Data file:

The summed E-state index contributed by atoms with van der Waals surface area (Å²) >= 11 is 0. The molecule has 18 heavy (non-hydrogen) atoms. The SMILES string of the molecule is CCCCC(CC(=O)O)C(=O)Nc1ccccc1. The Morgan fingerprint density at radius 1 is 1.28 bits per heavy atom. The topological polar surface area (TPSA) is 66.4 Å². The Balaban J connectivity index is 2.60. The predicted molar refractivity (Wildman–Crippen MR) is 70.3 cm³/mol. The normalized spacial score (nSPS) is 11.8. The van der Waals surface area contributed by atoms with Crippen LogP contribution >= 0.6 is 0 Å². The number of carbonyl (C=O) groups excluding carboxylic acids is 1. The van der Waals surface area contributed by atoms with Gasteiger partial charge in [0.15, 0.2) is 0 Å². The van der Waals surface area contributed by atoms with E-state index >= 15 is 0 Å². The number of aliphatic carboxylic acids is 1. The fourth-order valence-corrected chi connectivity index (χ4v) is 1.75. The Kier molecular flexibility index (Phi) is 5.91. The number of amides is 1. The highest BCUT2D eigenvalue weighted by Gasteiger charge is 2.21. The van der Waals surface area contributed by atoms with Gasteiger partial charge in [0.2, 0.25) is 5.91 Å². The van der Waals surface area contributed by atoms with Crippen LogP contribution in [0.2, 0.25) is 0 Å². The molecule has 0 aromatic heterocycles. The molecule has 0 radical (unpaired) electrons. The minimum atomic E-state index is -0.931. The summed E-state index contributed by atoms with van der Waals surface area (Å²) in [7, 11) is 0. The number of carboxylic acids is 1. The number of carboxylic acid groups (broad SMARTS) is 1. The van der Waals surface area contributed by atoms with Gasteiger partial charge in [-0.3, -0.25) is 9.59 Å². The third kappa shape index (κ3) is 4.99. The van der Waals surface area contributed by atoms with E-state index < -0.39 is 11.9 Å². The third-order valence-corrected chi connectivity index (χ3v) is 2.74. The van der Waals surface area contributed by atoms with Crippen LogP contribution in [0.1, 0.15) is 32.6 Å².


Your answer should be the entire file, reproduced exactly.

The summed E-state index contributed by atoms with van der Waals surface area (Å²) >= 11 is 0. The molecule has 18 heavy (non-hydrogen) atoms. The SMILES string of the molecule is CCCCC(CC(=O)O)C(=O)Nc1ccccc1. The Morgan fingerprint density at radius 1 is 1.28 bits per heavy atom. The topological polar surface area (TPSA) is 66.4 Å². The Balaban J connectivity index is 2.60. The predicted molar refractivity (Wildman–Crippen MR) is 70.3 cm³/mol. The normalized spacial score (nSPS) is 11.8. The van der Waals surface area contributed by atoms with Crippen LogP contribution >= 0.6 is 0 Å². The number of carbonyl (C=O) groups excluding carboxylic acids is 1. The van der Waals surface area contributed by atoms with Gasteiger partial charge in [0.15, 0.2) is 0 Å². The van der Waals surface area contributed by atoms with E-state index >= 15 is 0 Å². The number of aliphatic carboxylic acids is 1. The fourth-order valence-corrected chi connectivity index (χ4v) is 1.75. The Kier molecular flexibility index (Phi) is 5.91. The number of amides is 1. The highest BCUT2D eigenvalue weighted by Gasteiger charge is 2.21. The van der Waals surface area contributed by atoms with Gasteiger partial charge in [0.2, 0.25) is 5.91 Å². The van der Waals surface area contributed by atoms with Crippen LogP contribution in [0.2, 0.25) is 0 Å². The molecule has 0 aromatic heterocycles. The molecule has 0 radical (unpaired) electrons. The minimum atomic E-state index is -0.931. The summed E-state index contributed by atoms with van der Waals surface area (Å²) in [7, 11) is 0. The number of carboxylic acids is 1. The number of carboxylic acid groups (broad SMARTS) is 1. The van der Waals surface area contributed by atoms with Gasteiger partial charge in [-0.3, -0.25) is 9.59 Å². The third kappa shape index (κ3) is 4.99. The van der Waals surface area contributed by atoms with E-state index < -0.39 is 11.9 Å². The third-order valence-corrected chi connectivity index (χ3v) is 2.74. The van der Waals surface area contributed by atoms with Crippen LogP contribution in [0.1, 0.15) is 32.6 Å².